Co-operative interactions between blind persons and their dogs

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85 Citations (Scopus)


In two studies, we have investigated the co-operative behaviour between dogs and their owners. We supposed that co-operative behaviour is an inherited trait in dogs, and is a major contributing factor in the development of successful guide dog performance. According to our view, leading a blind person involves complex behaviour where success depends on the ability of the participants to synchronise their actions. In Study I, we observed both British and Hungarian blind owners taking a half-hour walk in their neighbourhood. In Study II, both guide dogs with their blind and pet dogs with their blind-folded owners had to master an obstacle course. Measuring the frequency of initiations of various actions during leading their owners, dogs did not keep the role of the initiator to themselves. However, both dogs and humans were found to initiate more often in some types of actions, for example, guide dogs initialised avoidance or stepping up more often than their owners. Further, the role of the initiator was kept only for short durations, longer sequences of initialising were rare. Despite many differences among groups studied, we observed some qualitative Similarities in the co-operative behaviour of dogs. We assume that during domestication, dogs have been selected for the ability to change to-and-fro the role of the initiator that seems to be fundamental in this type of co-operation. In the case of leading the blind, information should not only be provided but also accepted by both parties in the course of the joint actions, therefore, the leadership (the role of the initiator) may vary form one action to the next.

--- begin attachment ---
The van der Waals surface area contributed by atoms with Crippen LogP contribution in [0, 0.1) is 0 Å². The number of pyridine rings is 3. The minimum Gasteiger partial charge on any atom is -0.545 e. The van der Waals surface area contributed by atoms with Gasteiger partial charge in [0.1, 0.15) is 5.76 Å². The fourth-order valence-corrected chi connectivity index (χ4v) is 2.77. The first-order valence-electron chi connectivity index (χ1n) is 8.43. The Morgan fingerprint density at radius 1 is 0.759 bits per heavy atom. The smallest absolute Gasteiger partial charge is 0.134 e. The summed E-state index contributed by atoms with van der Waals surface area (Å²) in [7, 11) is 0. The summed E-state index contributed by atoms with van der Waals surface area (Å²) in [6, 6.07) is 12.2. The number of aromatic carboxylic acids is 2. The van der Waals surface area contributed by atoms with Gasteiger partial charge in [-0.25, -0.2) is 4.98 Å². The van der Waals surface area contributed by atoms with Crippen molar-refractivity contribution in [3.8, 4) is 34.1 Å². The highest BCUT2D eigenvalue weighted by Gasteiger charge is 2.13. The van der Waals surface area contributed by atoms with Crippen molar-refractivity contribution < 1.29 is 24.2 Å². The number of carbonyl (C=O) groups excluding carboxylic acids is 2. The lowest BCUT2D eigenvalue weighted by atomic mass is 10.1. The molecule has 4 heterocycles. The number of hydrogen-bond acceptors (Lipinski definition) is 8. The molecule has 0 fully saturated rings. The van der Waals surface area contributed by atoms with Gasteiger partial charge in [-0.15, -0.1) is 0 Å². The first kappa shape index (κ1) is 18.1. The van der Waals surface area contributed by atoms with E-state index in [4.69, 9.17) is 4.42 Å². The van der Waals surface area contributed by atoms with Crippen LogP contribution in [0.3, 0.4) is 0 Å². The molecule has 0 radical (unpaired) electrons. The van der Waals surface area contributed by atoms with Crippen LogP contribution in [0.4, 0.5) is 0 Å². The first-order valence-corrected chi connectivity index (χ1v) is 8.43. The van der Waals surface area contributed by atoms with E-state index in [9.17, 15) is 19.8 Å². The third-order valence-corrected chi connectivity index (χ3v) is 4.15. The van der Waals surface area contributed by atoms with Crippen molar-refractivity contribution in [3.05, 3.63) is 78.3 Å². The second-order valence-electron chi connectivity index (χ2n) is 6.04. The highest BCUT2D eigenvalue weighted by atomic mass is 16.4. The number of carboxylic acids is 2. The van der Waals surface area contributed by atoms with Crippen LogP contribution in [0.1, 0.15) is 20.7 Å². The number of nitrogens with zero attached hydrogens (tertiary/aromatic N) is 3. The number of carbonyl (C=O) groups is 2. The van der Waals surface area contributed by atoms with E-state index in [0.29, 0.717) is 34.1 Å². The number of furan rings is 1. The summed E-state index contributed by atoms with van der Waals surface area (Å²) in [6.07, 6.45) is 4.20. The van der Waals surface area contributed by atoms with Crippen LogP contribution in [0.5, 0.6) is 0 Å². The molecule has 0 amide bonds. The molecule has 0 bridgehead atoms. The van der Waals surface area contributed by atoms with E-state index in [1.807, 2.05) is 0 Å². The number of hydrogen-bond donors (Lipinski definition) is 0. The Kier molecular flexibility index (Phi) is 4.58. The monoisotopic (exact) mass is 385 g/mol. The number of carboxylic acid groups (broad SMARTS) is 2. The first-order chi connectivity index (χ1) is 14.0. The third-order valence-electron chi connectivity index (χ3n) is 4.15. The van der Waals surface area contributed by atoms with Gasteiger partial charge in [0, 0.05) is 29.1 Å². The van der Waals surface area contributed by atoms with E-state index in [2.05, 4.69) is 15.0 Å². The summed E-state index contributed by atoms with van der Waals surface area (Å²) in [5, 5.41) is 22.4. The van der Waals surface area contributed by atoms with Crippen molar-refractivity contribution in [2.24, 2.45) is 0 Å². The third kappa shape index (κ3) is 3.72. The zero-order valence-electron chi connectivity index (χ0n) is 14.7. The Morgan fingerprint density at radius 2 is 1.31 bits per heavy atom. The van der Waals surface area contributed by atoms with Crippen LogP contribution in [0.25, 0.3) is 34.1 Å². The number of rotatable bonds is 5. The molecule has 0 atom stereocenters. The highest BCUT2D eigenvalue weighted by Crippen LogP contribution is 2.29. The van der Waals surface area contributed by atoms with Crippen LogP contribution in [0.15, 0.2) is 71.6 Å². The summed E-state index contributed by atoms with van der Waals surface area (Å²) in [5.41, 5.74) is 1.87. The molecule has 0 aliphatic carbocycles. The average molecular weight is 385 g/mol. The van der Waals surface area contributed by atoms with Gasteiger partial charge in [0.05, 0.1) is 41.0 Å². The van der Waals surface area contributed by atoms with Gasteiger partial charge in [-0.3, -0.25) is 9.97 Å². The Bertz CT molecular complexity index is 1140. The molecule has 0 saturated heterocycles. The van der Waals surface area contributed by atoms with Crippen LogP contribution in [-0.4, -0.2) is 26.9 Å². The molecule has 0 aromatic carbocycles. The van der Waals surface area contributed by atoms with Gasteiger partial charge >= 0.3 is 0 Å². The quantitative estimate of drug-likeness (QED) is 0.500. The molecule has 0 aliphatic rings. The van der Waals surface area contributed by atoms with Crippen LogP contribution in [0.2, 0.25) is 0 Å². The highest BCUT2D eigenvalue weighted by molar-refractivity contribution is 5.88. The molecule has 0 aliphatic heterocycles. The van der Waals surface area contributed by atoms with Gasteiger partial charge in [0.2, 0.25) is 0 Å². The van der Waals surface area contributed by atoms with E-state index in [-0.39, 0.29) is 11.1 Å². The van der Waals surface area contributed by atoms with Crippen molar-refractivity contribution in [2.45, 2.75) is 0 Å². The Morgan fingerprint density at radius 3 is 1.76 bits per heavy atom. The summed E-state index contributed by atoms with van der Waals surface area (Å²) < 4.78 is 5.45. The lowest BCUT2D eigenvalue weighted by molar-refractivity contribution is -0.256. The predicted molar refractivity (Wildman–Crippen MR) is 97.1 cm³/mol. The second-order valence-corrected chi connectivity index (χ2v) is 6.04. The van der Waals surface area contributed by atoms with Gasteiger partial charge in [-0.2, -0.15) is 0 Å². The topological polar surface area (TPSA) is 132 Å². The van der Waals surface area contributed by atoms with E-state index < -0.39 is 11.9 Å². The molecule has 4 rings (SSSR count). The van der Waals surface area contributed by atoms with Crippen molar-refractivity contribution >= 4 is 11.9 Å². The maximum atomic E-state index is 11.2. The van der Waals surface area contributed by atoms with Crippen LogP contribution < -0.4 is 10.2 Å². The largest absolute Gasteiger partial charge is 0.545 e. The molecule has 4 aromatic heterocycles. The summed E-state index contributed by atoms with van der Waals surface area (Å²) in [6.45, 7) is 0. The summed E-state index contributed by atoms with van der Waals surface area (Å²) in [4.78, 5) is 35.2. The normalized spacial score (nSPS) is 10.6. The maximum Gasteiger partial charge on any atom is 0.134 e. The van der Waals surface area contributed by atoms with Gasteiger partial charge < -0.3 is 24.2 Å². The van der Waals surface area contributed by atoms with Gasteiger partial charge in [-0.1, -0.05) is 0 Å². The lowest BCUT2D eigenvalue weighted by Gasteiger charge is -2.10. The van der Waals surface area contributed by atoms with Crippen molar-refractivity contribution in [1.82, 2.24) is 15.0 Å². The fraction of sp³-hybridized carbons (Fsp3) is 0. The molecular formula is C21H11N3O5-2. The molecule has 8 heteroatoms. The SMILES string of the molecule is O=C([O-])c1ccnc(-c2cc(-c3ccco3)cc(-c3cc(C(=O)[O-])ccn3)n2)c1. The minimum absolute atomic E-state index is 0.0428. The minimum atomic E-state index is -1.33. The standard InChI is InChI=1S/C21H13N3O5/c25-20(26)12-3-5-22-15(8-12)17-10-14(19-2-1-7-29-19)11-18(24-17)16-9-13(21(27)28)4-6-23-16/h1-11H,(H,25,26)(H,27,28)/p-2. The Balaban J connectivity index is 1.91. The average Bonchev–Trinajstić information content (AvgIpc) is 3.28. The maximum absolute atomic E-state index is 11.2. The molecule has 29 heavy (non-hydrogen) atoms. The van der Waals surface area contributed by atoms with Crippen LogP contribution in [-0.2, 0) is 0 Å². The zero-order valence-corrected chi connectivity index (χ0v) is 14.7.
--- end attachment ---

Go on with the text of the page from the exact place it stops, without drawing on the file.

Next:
Original languageEnglish
Pages (from-to)59-80
Number of pages22
JournalApplied Animal Behaviour Science
Issue number1
Publication statusPublished - Sep 11 2001


  • Co-operation
  • Dog-human interaction
  • Guide dogs for the blind

ASJC Scopus subject areas

  • Food Animals
  • Animal Science and Zoology

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